The settlement’s strict ways and its bitter confrontations with critics over the years have instilled a sense of unease among some Chileans who live nearby.
“People here are afraid,” said Sister Paulina, one of three nuns who were legally evicted after months of harassment from property claimed by the colony in 1984. “People know they can buy the colony’s products and even go to its hospital for medical care. But they also know that confronting the colony past a certain point means danger.”
The colony was founded by Paul Schaefer, leader of a breakaway Baptist sect who left West Germany in 1961 as police sought him on charges of sexually abusing children at a youth home he ran in Siegburg, near Bonn. Schaefer turned up in Chile in 1962, bringing about 60 adults and children. Some of the youngsters had come with their parents’ consent; others, according to filed complaints, were taken under false pretenses.
Since then, the colony has grown into what its critics describe as “a state within a state.” It maintains its own airfield, 65-bed hospital, wheat mill, bakery, meat-processing factory, dairy and cemetery, according to visitors and colony officials.
According to witnesses, the settlement has a fleet of heavy trucks, a mechanics’ workshop and power plant, as well as facilities for making bricks and slate tiles. It also has a powerful radio communications system, with which it stays in touch with ancillary operations, including an office in a house in Santiago.
It operates a school and provides free medical attention to neighbors, a service that supports the settlement’s claim to be a charitable organization.
The colony opened a roadside restaurant near Bulnes two years ago, where its brown bread, honey, cheese, sausages and cakes are sold. The colony also changed its name recently, to Villa Baviera (Bavarian Village), reflecting its affinity for the southern German state of Bavaria and the governing party there, the conservative Christian Social Union, whose chairman, Franz Josef Strauss, is prominently displayed on posters at the colony.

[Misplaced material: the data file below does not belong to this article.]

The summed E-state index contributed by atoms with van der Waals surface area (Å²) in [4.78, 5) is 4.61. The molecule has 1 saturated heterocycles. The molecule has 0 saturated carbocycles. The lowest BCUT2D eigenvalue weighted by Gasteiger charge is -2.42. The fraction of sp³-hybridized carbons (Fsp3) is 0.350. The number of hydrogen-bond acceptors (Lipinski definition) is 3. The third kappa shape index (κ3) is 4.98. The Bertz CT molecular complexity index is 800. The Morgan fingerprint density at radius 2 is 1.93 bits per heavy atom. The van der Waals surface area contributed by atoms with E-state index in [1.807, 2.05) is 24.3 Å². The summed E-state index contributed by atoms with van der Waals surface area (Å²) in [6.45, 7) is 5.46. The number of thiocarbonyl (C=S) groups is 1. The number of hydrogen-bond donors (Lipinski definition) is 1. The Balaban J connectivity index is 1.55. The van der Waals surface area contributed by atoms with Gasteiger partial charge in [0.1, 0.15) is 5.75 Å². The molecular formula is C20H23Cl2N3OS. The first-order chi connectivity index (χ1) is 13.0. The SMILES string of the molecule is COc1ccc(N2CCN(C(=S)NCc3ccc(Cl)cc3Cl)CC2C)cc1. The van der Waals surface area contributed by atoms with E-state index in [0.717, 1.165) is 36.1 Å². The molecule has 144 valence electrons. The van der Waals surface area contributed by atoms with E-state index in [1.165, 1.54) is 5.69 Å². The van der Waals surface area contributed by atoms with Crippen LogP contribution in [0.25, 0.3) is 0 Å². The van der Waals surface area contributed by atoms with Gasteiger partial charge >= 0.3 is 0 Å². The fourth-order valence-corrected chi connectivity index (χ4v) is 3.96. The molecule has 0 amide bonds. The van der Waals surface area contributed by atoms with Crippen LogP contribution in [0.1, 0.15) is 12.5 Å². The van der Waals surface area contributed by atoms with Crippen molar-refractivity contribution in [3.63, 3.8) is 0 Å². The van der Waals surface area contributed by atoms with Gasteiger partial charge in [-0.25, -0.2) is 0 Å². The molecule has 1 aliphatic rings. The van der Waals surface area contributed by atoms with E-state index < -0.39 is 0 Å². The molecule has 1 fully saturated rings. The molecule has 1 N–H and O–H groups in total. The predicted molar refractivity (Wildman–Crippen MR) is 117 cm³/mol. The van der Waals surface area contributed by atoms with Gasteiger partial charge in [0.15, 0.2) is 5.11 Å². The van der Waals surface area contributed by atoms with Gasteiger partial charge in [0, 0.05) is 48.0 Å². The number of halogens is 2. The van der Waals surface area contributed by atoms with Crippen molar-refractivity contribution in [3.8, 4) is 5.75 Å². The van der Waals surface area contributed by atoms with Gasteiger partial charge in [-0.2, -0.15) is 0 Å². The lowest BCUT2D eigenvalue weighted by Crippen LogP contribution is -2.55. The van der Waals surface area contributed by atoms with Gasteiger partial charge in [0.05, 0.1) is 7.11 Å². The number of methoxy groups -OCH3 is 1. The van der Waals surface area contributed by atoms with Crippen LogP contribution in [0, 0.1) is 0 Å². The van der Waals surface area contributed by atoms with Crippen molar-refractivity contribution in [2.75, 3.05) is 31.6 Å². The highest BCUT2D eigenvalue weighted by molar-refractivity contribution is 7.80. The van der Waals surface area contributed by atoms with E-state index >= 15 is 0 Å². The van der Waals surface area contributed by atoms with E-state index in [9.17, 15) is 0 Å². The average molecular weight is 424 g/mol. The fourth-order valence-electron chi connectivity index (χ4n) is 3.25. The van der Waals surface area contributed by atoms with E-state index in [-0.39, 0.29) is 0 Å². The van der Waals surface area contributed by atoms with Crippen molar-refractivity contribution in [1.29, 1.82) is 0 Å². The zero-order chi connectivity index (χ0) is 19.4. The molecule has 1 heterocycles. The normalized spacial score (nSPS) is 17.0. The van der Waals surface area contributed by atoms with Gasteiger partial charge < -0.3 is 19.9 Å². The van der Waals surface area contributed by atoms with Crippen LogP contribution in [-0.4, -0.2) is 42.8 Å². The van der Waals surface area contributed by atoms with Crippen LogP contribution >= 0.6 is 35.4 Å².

About 250 adults and 100 children live at the settlement, according to colony officials, but no public record of births and deaths there exists.
Invited guests are often treated to banquets and choral singing in a pastoral mountain setting. The uninvited are brusquely turned away.
At a remote-controlled gate some distance from the colony’s main entrance, a woman’s voice warns visitors through an intercom not to take photos from the road of the colony’s property without written permission. The main entrance is 22 miles east of Parral, and the settlement sprawls across 12,000 acres.
The colony first broke into the news in 1966 when Wolfgang Muller, then about 20, escaped and accused Schaefer of a reign of terror. Muller said he had been forced to work long hours in the fields for no pay and was frequently beaten. He also told authorities that he had been sexually abused by Schaefer before they came to Chile and that Schaefer had used memory-altering drugs on him when he became rebellious.
According to Muller’s accounts, children were separated from their parents in the settlement and later instructed to address them as aunt and uncle. Muller said a number of former Nazis lived in the settlement, but he denied that Nazi or anti-Semitic ideas were part of the community’s ideology.
If Muller’s declarations sounded fantastic, those of the second person to flee that year, Wilhelmine Lindeman, were supported by medical evidence. She told of being drugged and was found to have had several injections.
Days later, however, Lindeman denied her statements and agreed to return to the colony. Her decision came after a visit by Schmidt, who informed her that her husband had just arrived from West Germany and was waiting for her at the settlement. Nothing more was heard of the Lindemans.